And that’s how it all began. That’s why, at the height of the deer and moose season, thousands of people saw Kingston photographer Fred Ross and me driving around with that animal on the roof. Before proceeding further, I think it is only fitting to extend sincere thanks to all those people who saw us; they were a great help. To those who called our passenger a Hereford bull, our compliments. To those who believed it was a moose, we say nice try. To that man in Peterborough who agreed we had been right in cutting the antlers off our deer so we wouldn’t scratch the paint on the roof we say . . . Sorry, I’m afraid we still can’t think of a thing to say to him.

We put the show on the road or, if you prefer, the bull on the roof at Sudbury. The beast, as you have’ surely guessed by now, had passed away. He had been, in case you haven’t guessed, in the trunk of our car, all 400 pounds of him. Our original plan had been to hoist him up on the roof with a block and tackle but it was cold in Sudbury and snowing. It being Sunday, we decided to let somebody else do the heavy work. We pulled up to a service station and I told the attendant what we had and what we wanted. He thought he might be able to help. “But I’ll have to check with the boss,” he said. I followed him inside the station. “George,” he said, “they have this cow …” “Bull,” I corrected…. in the trunk and they wanna put it on the roof.” George looked at his man and then he looked at me. “Bull he said. “Bull,” I replied. “Sounds like a job for the Cannonball,” he said. Cannonball, George’s big, powerful tow truck, handled the job with ease and we were soon headed south with the bull up top.

We knew we had a winner as soon as we met the first car. We were moving slowly and it slowed down when the driver saw us coming. There were five people in the car and, while we could not hear what they said, there was only one word on their lips: COW. We pressed on. By the time we hit North Bay hundreds of motorists and pedestrians, many of them hunters, had displayed some of the greatest double-takes you have ever seen. So we figured it was time to stop. Ross parked the car in front of a Chinese restaurant on North Bay’s Main street, went in and ordered something to eat. I stayed behind and pretended to secure the ropes. In no time at all there was a crowd around the car. “How was the moose hunt?” one of them asked. “See for yourself,” I told him. He walked all around the car, very slowly, looking at our prize from all sides. “Nice size,” he said.

“Have you ever seen a bigger one?” “Oh, they go a lot bigger than that,” said the man. “You should try your luck up around Mooso-nee. They say it’s real good for them up there. We wondered then and we wonder now whether the guy actually believed it was a moose. Meanwhile, Ross was inside choking on his won ton soup as he watched and listened to the Chinese waiters. I arrived in time to hear one ask: “Bear?” “Moose, said Ross. “Hen!” said the waiter and walked away.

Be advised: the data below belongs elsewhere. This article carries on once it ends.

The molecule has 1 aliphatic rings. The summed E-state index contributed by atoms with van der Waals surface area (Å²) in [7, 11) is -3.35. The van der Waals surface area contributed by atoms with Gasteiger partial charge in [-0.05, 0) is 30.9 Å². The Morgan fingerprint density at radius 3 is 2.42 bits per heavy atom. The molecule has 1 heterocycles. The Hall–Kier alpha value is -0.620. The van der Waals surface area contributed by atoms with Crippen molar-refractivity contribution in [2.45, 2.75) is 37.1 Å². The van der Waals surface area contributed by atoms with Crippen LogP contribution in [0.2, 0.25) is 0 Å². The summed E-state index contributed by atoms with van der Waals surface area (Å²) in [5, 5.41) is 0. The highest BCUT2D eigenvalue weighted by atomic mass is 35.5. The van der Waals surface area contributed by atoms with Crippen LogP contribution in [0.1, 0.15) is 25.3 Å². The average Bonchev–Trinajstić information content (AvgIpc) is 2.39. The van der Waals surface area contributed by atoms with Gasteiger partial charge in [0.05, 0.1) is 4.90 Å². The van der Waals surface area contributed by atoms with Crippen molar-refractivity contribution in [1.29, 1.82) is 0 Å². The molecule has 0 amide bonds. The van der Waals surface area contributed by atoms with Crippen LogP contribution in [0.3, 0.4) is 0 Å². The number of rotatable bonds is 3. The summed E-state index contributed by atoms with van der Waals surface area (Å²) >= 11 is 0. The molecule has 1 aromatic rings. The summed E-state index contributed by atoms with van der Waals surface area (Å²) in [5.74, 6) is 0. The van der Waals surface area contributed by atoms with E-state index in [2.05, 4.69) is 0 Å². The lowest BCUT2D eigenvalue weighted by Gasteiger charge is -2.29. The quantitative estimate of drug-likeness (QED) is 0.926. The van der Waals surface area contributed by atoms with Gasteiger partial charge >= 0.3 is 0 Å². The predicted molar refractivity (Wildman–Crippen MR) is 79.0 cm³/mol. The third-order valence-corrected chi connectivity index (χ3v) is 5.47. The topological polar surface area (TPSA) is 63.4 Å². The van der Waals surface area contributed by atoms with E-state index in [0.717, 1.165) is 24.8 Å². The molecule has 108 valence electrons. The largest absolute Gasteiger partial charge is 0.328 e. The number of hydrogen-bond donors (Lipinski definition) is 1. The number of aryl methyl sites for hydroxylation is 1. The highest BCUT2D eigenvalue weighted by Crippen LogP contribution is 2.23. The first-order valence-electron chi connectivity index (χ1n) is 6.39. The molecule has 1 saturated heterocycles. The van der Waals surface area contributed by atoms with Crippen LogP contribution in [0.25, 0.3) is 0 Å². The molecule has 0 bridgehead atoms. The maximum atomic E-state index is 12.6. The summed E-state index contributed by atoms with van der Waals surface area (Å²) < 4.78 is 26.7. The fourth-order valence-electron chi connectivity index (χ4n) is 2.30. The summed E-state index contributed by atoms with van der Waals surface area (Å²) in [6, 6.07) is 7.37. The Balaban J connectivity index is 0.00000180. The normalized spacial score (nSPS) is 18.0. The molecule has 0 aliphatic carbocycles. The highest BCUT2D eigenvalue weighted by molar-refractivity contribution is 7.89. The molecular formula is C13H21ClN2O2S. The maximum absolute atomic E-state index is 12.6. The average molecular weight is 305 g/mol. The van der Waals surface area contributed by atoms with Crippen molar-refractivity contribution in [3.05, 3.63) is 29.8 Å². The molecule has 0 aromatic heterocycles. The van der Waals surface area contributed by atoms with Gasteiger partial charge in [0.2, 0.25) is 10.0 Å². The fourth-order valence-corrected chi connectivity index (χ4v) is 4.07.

By now traffic around our end of the main drag was hot and heavy; word spreads fast when you have a bull on your roof. We didn’t want to cause any traffic jams so we decided to leave town. Just south of Huntsville we were stopped by the police. Ontario Provincial Police Constable Len Schloendorf wanted to know if we had a bill of sale “for that.” We had one the carcass had been purchased from a farmer at Kingston. We levelled with him. We were, we said, conducting a survey. Schloendorf asked as they always do for Ross’s driving permit, saw it, took a few more glances at the bull and waved us on. But we had a feeling he wasn’t really satisfied. We were right. He wasn’t.

A few miles down the road he’ stopped us again. Would we follow him, please? He wanted to check this thing out in detail. We followed him to the police station at Bracebridge where we met Constable Art Dawson, who was on radio duty that night. He and Schloendorf both wanted to know the story. Schloendorf sat down at the teletype and started to punch out a message to the Motor Vehicle Registration branch in Toronto. He was going to ask them whether the rented car we were driving really belonged to the people we said it did. “Hold it, said Ross. “I think I can save you the trouble. I have a letter here from the police chief in Kingston and . . .

They checked us out anyway but, after they had detained us for about 40 minutes, they were laughing. They explained then that they had heard of us from the Huntsville detachment. We had passed the police station there and I recalled the officer who had been standing in the window, because the double-take he took when he saw us was by far the best of the trip. “He called us,” Dawson explained. “But it was difficult to make out what he was saying, he was laughing so much.

Before we left the police they told us that a few years ago someone had shot a Hereford bull “one just like yours” in their area and, convinced he had bagged a moose, had strapped a moose licence to one of the animal’s hind legs, loaded it on the roof of his car and headed home. He didn’t get far.

We got motel rooms at Bracebridge that night and parked our car out front. There was just enough light to do the trick. A few minutes after we settled in someone rapped on our door. It was Constable Nels Kennedy of the local police. “I have to ask,” he said. “I couldn’t face driving past that thing all night without knowing the story. Did you shoot it?”